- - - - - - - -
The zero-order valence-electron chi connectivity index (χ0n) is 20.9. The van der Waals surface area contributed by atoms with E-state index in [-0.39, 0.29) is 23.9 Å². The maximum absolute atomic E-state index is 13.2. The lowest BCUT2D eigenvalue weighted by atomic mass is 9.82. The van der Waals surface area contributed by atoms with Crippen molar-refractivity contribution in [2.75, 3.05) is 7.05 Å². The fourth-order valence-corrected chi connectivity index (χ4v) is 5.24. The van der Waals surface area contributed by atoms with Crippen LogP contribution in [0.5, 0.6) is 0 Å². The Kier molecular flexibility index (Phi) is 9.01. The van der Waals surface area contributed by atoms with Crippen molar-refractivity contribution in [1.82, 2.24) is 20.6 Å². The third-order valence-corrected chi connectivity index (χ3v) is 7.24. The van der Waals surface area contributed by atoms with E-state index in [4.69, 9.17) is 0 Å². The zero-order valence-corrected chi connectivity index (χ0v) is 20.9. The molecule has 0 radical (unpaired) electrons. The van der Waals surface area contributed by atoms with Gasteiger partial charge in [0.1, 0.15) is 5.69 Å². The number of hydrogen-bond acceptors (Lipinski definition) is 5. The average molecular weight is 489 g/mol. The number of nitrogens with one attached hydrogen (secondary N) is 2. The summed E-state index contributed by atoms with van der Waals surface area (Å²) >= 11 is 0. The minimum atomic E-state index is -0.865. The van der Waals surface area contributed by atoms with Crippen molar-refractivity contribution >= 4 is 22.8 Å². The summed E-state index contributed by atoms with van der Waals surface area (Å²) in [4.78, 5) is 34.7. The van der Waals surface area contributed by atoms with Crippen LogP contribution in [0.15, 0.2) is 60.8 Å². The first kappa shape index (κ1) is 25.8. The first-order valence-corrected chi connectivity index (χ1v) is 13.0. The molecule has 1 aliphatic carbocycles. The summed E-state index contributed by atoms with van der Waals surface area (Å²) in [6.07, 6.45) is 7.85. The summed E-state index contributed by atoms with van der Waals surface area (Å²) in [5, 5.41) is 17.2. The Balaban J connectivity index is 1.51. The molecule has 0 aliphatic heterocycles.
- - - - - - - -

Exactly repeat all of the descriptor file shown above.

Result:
The zero-order valence-electron chi connectivity index (χ0n) is 20.9. The van der Waals surface area contributed by atoms with E-state index in [-0.39, 0.29) is 23.9 Å². The maximum absolute atomic E-state index is 13.2. The lowest BCUT2D eigenvalue weighted by atomic mass is 9.82. The van der Waals surface area contributed by atoms with Crippen molar-refractivity contribution in [2.75, 3.05) is 7.05 Å². The fourth-order valence-corrected chi connectivity index (χ4v) is 5.24. The van der Waals surface area contributed by atoms with Crippen LogP contribution in [0.5, 0.6) is 0 Å². The Kier molecular flexibility index (Phi) is 9.01. The van der Waals surface area contributed by atoms with Crippen molar-refractivity contribution in [1.82, 2.24) is 20.6 Å². The third-order valence-corrected chi connectivity index (χ3v) is 7.24. The van der Waals surface area contributed by atoms with E-state index in [4.69, 9.17) is 0 Å². The zero-order valence-corrected chi connectivity index (χ0v) is 20.9. The molecule has 0 radical (unpaired) electrons. The van der Waals surface area contributed by atoms with Gasteiger partial charge in [0.1, 0.15) is 5.69 Å². The number of hydrogen-bond acceptors (Lipinski definition) is 5. The average molecular weight is 489 g/mol. The number of nitrogens with one attached hydrogen (secondary N) is 2. The summed E-state index contributed by atoms with van der Waals surface area (Å²) >= 11 is 0. The minimum atomic E-state index is -0.865. The van der Waals surface area contributed by atoms with Crippen molar-refractivity contribution >= 4 is 22.8 Å². The summed E-state index contributed by atoms with van der Waals surface area (Å²) in [4.78, 5) is 34.7. The van der Waals surface area contributed by atoms with Crippen LogP contribution in [0.15, 0.2) is 60.8 Å². The first kappa shape index (κ1) is 25.8. The first-order valence-corrected chi connectivity index (χ1v) is 13.0. The molecule has 1 aliphatic carbocycles. The summed E-state index contributed by atoms with van der Waals surface area (Å²) in [6.07, 6.45) is 7.85. The summed E-state index contributed by atoms with van der Waals surface area (Å²) in [5, 5.41) is 17.2. The Balaban J connectivity index is 1.51. The molecule has 0 aliphatic heterocycles.